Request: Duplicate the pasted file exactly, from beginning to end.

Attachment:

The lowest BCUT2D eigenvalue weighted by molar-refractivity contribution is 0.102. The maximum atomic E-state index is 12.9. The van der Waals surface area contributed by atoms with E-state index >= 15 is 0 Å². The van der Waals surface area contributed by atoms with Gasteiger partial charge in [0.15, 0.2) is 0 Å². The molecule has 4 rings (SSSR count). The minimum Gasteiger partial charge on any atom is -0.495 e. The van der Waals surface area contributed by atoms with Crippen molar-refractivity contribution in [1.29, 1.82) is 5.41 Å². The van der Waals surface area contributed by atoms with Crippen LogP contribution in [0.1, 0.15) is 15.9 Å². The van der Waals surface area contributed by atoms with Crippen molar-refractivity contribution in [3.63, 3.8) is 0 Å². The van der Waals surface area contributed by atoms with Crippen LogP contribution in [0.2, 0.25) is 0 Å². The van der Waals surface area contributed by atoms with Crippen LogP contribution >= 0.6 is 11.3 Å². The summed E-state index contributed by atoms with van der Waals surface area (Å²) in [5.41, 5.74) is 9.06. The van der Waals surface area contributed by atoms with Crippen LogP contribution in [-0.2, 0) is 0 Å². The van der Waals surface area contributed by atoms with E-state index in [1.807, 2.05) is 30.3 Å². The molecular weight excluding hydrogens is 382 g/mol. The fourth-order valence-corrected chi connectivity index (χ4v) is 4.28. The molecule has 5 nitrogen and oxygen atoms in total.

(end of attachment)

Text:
The lowest BCUT2D eigenvalue weighted by molar-refractivity contribution is 0.102. The maximum atomic E-state index is 12.9. The van der Waals surface area contributed by atoms with E-state index >= 15 is 0 Å². The van der Waals surface area contributed by atoms with Gasteiger partial charge in [0.15, 0.2) is 0 Å². The molecule has 4 rings (SSSR count). The minimum Gasteiger partial charge on any atom is -0.495 e. The van der Waals surface area contributed by atoms with Crippen molar-refractivity contribution in [1.29, 1.82) is 5.41 Å². The van der Waals surface area contributed by atoms with Crippen LogP contribution in [0.1, 0.15) is 15.9 Å². The van der Waals surface area contributed by atoms with Crippen molar-refractivity contribution in [3.63, 3.8) is 0 Å². The van der Waals surface area contributed by atoms with Crippen LogP contribution in [0.2, 0.25) is 0 Å². The van der Waals surface area contributed by atoms with Crippen LogP contribution >= 0.6 is 11.3 Å². The summed E-state index contributed by atoms with van der Waals surface area (Å²) in [5.41, 5.74) is 9.06. The van der Waals surface area contributed by atoms with Crippen LogP contribution in [-0.2, 0) is 0 Å². The van der Waals surface area contributed by atoms with E-state index in [1.807, 2.05) is 30.3 Å². The molecular weight excluding hydrogens is 382 g/mol. The fourth-order valence-corrected chi connectivity index (χ4v) is 4.28. The molecule has 5 nitrogen and oxygen atoms in total.